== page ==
Common Nightshade

Scientific Name: Solanum nigrum
Family Name: Solanaceae

Flower: Small, star-like white flowers 3/8 in. (8 mm.) wide, with five petals that are slightly curved backwards and five yellow stamens. The inner portion of the flower often has a slightly lavender cast.

Leaf: Thin, toothed, ovate leaves 2-4 in. (5-10 cm,) long.

Plant: Common Nightshade grows from June to November, and it grows 1 – 2.5 in. (30 – 75 cm.) tall.

Identifying Characteristics: If no flower exists, the leaves identify Common Nightshade, as they are wavy, and vary from other Nightshade leaves. Another characteristic that identifies Nightshade are its berries, which are green turning to black.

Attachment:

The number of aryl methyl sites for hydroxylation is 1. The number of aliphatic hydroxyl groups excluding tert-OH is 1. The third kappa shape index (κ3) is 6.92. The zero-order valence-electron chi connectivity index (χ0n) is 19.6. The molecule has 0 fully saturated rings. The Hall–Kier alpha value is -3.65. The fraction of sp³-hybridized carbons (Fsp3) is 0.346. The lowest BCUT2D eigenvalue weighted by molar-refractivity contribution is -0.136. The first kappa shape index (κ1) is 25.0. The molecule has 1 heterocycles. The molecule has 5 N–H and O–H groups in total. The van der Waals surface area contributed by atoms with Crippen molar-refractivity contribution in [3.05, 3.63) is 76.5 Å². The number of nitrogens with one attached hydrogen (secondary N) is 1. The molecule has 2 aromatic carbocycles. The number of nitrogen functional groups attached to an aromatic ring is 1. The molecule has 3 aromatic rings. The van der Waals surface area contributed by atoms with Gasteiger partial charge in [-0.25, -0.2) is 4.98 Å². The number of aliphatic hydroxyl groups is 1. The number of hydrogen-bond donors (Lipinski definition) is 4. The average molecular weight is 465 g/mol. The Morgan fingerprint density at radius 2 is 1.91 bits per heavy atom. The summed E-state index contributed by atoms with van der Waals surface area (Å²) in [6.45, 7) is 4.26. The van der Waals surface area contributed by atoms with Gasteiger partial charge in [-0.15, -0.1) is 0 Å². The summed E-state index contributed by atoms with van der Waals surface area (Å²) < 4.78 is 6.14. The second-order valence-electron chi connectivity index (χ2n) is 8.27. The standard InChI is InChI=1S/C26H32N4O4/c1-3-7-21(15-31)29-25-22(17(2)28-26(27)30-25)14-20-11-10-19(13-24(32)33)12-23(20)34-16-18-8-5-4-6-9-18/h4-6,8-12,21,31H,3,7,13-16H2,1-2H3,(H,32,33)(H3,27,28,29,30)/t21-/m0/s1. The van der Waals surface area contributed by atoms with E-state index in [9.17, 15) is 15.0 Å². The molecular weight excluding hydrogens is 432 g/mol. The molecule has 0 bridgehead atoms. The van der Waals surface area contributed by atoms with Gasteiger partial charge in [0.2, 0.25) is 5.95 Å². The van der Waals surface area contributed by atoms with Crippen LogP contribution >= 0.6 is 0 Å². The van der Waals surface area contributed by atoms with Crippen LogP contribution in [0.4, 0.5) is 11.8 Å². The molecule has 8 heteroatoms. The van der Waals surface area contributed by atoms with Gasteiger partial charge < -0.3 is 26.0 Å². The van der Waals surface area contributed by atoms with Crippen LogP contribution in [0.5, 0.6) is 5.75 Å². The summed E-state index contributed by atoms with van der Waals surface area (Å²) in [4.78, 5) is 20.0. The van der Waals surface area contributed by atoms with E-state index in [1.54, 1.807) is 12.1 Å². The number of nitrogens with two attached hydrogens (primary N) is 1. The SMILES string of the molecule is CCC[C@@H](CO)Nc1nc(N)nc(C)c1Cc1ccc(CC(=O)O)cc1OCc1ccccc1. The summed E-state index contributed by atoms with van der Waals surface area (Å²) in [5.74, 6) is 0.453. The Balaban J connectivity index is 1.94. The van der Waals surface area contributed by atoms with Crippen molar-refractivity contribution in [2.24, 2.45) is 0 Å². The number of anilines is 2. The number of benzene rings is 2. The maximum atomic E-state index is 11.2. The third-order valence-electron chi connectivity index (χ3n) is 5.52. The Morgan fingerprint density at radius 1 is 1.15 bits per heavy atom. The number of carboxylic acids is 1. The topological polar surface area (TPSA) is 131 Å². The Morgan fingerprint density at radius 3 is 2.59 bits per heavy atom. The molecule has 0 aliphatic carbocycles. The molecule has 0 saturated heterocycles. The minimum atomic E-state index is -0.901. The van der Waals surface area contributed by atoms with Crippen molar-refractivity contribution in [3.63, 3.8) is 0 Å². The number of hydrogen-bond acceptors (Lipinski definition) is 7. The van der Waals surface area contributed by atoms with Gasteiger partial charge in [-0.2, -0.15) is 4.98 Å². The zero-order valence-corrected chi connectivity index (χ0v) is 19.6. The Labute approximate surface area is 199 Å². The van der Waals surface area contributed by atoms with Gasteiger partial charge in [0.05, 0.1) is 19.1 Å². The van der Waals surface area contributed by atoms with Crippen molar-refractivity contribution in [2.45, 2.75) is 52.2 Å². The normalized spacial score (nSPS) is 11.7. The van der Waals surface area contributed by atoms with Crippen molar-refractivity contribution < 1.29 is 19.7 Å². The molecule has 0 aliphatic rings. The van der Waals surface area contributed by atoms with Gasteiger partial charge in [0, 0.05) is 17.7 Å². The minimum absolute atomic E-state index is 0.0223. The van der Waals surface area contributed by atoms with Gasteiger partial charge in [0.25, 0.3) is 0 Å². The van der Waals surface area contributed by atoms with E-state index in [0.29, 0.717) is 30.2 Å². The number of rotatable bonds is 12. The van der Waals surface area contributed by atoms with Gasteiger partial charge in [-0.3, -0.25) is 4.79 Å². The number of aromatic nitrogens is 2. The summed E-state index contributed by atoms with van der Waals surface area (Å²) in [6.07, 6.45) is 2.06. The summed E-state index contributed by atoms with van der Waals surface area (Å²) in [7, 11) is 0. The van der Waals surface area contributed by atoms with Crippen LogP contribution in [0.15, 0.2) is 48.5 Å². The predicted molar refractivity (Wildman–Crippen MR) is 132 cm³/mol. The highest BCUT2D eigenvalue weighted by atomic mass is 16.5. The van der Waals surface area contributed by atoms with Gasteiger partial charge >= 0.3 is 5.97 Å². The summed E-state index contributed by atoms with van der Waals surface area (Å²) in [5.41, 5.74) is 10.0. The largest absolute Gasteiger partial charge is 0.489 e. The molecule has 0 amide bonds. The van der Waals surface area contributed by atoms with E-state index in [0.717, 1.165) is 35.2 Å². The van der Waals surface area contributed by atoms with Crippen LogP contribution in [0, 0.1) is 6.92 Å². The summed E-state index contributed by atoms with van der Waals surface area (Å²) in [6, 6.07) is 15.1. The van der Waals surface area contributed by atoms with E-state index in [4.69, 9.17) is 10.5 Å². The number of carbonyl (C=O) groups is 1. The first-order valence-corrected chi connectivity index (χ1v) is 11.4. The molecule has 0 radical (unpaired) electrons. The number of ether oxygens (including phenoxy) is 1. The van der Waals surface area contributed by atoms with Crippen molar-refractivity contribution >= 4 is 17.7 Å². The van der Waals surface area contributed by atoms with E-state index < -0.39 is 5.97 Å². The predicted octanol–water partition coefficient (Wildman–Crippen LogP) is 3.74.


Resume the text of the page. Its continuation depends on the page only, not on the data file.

Location: We found Common Nightshade growing out of a dead tree stump to the right of the entrance to the Brandeis campus, down the hill from the Rosenstiel building.

History and Comments: Common Nightshade is native to the United States, but not to Massachusetts. It first arrived to colonize disturbed areas, and it spread to cultivated areas as well as woods clearings. Nightshade is in the same family as the tomato, and if you cut open a Nightshade berry, its insides look like those of a small tomato.

    Unless otherwise specified, all text, photographs, and drawings are Copyright (c) by Shu-Yee Chen and Deborah Hamer 2003. No part of this page may be reproduced without prior written consent of the authors.